Masala seasoning is an exotic, warm, and heady spice blend for flavoring Indian dishes. Make this recipe to have the spice mix ready to use anytime!
Making spice blends in small batches guarantees freshness and the maximum amount of flavor.
Plus, they are easy to make! All you need for this recipe is a hot skillet and a spice or coffee grinder!
You probably already have many of the ingredients in your pantry. What you’re missing can be found at international markets, or stores like Sprouts, Whole Foods, and Trader Joes.
What is garam masala?
One of the most widely used Indian spice blends, garam masala translates to “hot mixture of spices.”
Despite the name, the spices add heat without being too spicy. There are also sweet and floral notes that create a nice overall balance.
The exact recipe can vary by region and family recipe, so feel free to experiment and make adjustments based on your flavor preferences.
Ingredients in Masala Seasoning
Note: This is just a partial list of ingredients. For the full ingredient list, see the recipe card at the bottom of this post.
- Cardamom - I use a mix of black and green cardamom pods in my garam masala spice recipe because they create different flavors and aromas. Green cardamom has sweet floral and herbal notes, while black cardamom has a deep smoky flavor with a hint of menthol.
- Nutmeg seed - Whole seeds are used for this masala seasoning since they add a fresher taste than when they are already ground. The seeds also have a much longer shelf life, so the flavor will be bolder when combined with the other spices.
- Ground mace - Surprisingly, mace has a close relationship to nutmeg. It’s the red substance the covers the nutmeg seeds and has a spicier flavor, often described as a mix of cinnamon and pepper. The color of the spice can range from red to yellow depending on the origin, and it often lightens once dried and ground.
So often the focus of nutrition is on the whole foods used in a dish, but spices can play a large role as well. The individual spices boast a range of benefits, but garam masala as a whole is often used to improve metabolism and digestion.
Video: garam masala spice mix
To see how easy it is to make this homemade spice mix, just watch the video in the recipe card at the bottom of this post!
Simply toast the spices to release their oils, then grind them together into a powder. It will only take you about 10 minutes!
- Toast: Add everything but the ground mace to a dry skillet and toast over medium heat. Be sure to stir frequently so nothing burns, and turn off the heat when the spices become fragrant.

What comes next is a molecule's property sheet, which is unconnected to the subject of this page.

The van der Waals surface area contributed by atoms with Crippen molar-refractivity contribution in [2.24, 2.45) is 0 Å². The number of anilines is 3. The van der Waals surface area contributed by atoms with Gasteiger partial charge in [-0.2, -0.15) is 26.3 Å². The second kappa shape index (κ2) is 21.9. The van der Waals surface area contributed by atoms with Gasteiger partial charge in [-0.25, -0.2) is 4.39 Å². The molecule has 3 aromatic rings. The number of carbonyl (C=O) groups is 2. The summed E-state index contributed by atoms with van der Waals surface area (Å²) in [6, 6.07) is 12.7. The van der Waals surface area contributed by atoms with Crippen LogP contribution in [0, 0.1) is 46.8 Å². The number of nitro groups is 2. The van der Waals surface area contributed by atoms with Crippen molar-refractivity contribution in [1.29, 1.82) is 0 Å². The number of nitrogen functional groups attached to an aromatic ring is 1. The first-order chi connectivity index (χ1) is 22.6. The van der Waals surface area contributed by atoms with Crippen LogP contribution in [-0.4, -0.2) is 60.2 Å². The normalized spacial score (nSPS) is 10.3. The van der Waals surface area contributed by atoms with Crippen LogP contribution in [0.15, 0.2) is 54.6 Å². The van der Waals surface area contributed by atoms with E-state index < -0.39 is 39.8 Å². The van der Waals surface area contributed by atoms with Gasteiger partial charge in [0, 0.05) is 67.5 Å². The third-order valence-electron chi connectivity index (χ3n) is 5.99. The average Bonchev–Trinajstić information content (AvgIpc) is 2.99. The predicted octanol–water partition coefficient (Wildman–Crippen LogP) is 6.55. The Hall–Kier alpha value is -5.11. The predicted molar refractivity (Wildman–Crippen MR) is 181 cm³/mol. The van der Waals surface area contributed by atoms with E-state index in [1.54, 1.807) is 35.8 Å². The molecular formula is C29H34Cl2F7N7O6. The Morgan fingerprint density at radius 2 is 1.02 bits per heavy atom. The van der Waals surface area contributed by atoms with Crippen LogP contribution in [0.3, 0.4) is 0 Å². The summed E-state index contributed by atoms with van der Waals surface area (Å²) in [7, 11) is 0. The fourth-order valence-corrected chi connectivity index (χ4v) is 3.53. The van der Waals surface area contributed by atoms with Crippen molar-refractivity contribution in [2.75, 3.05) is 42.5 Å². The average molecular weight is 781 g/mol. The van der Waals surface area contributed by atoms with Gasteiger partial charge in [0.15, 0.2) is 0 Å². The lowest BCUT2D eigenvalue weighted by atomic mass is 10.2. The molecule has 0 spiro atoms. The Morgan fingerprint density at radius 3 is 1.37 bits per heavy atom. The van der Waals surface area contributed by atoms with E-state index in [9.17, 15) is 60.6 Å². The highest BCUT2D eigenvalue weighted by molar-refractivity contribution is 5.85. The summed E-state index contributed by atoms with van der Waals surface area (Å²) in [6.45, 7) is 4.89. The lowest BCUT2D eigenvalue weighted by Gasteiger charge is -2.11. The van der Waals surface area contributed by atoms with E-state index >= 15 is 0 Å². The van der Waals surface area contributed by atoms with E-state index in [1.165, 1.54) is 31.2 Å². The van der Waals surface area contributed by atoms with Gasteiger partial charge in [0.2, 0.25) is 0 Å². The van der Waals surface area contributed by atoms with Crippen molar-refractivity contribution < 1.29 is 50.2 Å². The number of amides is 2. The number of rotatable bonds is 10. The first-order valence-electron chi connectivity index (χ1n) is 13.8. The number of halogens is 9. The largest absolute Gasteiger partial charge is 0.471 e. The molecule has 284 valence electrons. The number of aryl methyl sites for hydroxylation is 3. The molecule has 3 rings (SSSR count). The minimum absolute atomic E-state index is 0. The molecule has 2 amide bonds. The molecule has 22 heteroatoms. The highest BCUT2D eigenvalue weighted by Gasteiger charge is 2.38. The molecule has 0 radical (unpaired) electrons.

- Grind: Cool the spices before grinding, otherwise the heat will create steam and cause clumping. Then, add the toasted spices and the ground mace to the grinder and blend until it makes a fine powder.
- Storage - Keep this masala seasoning in an airtight container in a cool pantry. Use within 2 months for best flavor and quality, or store in the refrigerator to prolong the life of the spices.
- Variations - Other commonly used spices include turmeric, saffron, mustard seeds, ginger, fennel seeds, or tamarind.
- More uses - While often used in curries and soups, it can also be added to meat marinades or sprinkled on fish and eggs. Add it towards the end of cooking so it doesn’t lose its potency and aromatic quality.
OTHER HOMEMADE SPICE BLENDS TO MAKE
It’s easy to make your own blends at home, and the flavors are often bolder and more intense. Plus, the ingredients are fresher and there are no added preservatives.
Garam Masala Seasoning
- ½ cup cumin seeds (or 10 tbsp ground cumin)
- 3 tbsp coriander seeds (or 11 ¼ tsp ground coriander)
- 2 tbsp black peppercorns (or 9 tsp ground back pepper)
- 12 green cardamom pods (or 1 tsp ground green cardamom)
- 6 black cardamom pods (or ½ tsp ground black cardamom)
- 6 bay leaves
- 6 whole star anise
- 4 cinnamon 3-inch sticks (or 8 tsp ground cinnamon)
- ½ nutmeg seed (or 1 tsp ground nutmeg)
- ½ tsp ground mace
- Toast all the spices EXCEPT ground mace in a cast iron skillet or other non stick pan over medium heat. Stir often and turn off the heat after spice gives off aromatic fragrance. Several minutes should do the trick. Don't burn!
- Allow to cool and grind in spice/coffee grinder or blender along with the ground mace. Store in an airtight container.
*The information shown below is an estimate provided by an online nutrition calculator. It should not be considered a substitute for a professional nutritionist's advice.